I’m a little worried. Jason Rosenhouse wrote about this new paper by Peter Hess, the Faith Project Director (I’m already rolling my eyes) of the NCSE, and I learn that the first failing of Intelligent Design creationism is that it is blasphemous.
I am proudly and unapologetically blasphemous, and I encourage other people to join my heretical ranks all the time. If ID is blasphemous, it’s the first element of their program that I can approve of — anything that weakens the grip of faith has got something good going for it. It’s simply not a problem. It can’t even be a problem for a religious program in America — we’re a pluralist society, and everything is blasphemous to someone. The mild-mannered theistic evolutionists think ID is blasphemy, but so does Ken Ham…and Ham also thinks the theistic evolutionists are heretics, apostates, and blaspheming bastards who defile the Holy Word of God. Lutherans are blaspheming Catholics. Baptists blaspheme against the sacred doctrines of Calvin. Every time you pull out a cell phone, you’re insulting the Amish way of life, and Ron Jeremy is glad the Shakers died out. So? We can’t use and absence of blasphemy as a criterion for truth and accuracy. It’s silly to bring it up. And, as Jason points out, the same religious arguments applied against ID are equally valid when aimed at theistic evolutionists.
I’m also troubled by this whole position of Faith Project Director. Peter Hess is almost certainly a nice guy, and he’s on the side of evolution, or he wouldn’t be working at NCSE…but why is the NCSE now actively engaged in the business of promoting Faith Projects, and why do they have a professional Bible thumper to pontificate on hair-splitting matters of dogma? They’re all wrong. Having a theologian on staff to tell us that some of them are more wrong than others on matters sacerdotal, from his position which is just as shaky as everyone else’s, seems to me to be so bad that it falls into the category of not even wrong.
And then there’s the matter of this paper. It is titled, “CREATION, DESIGN AND EVOLUTION: CAN SCIENCE DISCOVER OR ELIMINATE GOD?”, and the answer Hess gives is no: “The scientific quest for the designer behind the veil of nature ultimately fails—science can neither discover nor eliminate God.”
That’s easy, then. God is irrelevant. These guys always seem to use “science” as a word demarcating a very narrow field of endeavor involving white lab coats, test tubes, and strangely colored solutions, but it isn’t. Science is simply a process for examining the world, and anyone can do it, even if you do’t have a lab coat. If something has an effect or influence, you can try to examine it using the tools of science — so when someone announces that gods cannot be detected by observation or experiment, they are saying they don’t matter and don’t do anything, which is exactly what this atheist has been saying all along.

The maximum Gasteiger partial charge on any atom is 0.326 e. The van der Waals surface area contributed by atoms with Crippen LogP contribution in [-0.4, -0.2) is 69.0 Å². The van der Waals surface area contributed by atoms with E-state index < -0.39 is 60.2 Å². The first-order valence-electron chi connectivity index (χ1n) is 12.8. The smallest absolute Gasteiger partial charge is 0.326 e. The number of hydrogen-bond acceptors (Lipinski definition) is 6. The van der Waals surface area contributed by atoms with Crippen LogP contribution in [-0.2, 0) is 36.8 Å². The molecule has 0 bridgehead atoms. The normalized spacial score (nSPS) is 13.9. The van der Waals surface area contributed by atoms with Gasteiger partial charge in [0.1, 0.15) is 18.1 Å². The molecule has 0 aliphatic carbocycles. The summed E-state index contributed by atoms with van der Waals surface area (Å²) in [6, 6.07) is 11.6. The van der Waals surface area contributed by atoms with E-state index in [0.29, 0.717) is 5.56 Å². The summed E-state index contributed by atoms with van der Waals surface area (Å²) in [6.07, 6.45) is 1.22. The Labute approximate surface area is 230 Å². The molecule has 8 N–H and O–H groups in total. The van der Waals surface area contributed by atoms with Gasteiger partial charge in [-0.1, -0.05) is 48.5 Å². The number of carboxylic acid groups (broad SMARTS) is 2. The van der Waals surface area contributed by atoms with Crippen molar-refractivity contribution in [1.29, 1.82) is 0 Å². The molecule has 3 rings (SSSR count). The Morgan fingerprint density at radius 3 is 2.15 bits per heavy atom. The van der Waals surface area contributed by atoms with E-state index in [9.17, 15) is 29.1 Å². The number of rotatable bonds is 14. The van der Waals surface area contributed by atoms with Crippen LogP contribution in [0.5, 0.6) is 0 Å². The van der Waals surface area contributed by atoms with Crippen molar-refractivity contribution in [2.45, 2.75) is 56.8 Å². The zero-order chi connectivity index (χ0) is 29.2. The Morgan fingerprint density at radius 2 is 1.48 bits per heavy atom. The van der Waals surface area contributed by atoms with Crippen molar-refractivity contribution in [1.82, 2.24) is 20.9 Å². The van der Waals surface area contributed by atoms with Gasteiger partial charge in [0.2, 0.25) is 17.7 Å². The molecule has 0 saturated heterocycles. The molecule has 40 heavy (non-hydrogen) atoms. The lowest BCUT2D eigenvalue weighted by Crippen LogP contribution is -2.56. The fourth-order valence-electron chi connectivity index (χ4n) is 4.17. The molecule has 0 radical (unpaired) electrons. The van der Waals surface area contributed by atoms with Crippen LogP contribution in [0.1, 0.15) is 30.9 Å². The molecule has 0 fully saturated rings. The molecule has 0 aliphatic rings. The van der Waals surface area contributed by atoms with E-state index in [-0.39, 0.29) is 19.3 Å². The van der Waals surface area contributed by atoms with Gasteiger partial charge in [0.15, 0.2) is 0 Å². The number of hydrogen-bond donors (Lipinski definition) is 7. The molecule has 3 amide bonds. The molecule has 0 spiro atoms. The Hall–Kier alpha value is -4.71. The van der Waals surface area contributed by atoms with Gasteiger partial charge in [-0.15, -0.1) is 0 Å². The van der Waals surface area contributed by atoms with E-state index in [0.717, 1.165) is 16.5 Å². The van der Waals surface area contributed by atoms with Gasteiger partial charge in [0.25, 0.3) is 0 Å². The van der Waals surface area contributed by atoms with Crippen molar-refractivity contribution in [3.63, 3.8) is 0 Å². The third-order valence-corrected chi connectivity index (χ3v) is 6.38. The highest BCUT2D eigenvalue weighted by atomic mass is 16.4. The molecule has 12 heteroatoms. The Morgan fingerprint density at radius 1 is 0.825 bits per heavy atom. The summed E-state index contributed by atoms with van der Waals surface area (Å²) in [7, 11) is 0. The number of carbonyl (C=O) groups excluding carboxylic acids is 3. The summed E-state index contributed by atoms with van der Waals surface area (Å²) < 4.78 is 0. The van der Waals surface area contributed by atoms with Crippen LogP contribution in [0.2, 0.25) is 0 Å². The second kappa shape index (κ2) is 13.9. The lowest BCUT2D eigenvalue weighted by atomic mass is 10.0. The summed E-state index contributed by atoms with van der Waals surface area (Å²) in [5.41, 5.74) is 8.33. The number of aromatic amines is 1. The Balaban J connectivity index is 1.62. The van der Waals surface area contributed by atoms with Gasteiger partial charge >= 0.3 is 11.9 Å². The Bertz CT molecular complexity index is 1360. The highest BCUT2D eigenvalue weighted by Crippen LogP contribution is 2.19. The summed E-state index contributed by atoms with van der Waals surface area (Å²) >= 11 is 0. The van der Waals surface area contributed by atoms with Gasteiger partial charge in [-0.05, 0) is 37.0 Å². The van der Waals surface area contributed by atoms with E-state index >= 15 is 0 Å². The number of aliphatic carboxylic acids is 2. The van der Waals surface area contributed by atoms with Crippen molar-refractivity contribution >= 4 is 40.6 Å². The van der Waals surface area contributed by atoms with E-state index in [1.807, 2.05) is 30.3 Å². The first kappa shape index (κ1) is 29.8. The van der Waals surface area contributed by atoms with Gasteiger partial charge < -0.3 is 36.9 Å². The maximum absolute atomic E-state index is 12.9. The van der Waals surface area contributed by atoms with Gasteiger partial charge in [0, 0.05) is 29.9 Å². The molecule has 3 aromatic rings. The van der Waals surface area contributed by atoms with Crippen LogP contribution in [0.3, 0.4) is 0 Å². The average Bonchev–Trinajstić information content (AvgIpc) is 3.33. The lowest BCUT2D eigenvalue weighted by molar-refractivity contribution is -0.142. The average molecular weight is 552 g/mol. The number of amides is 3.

This is the strange thing about the whole argument. When I was on my daily walk today, I was surrounded by a million mysteries: what’s in that house? How was this sidewalk made? What signaling molecules are moving through that tree to trigger new bud formation? What insect was making that odd sound? Why was my left ankle sore this morning? Were there any neutrinos whizzing through me right now? How did that boulder get on that lot? You get the idea. We’re immersed in a piece of the universe and we don’t know a lot about it, but we’re seeing these curious eruptions of natural phenomena all around us, and we can pursue them if we want.
That’s the obnoxious part of religion, and why it’s in conflict with science. Science is the world of Let’s-Find-Out, while religion is always the land of You-Can’t-Know-That. One tries to build fences around sacred domains, the other has great fun knocking them down. Go ahead, pretend that your god is safe and hidden away where scientists can’t poke at him with needles or measure his emanations with widgets that go beep or photograph his spoor and stick it in a chromatograph — we don’t care. The only way he can escape our probes is if he doesn’t exist…so the more you protest that he is absolutely indetectible, the more we nod and say, “Then you’re admitting that he isn’t even vapor.”
Denying god is yet more blasphemy, isn’t it? That’s why I’m in trouble. Of course, claiming that god has no measurable influence in the world is probably also blasphemy, which puts Peter Hess in the theological clink, too.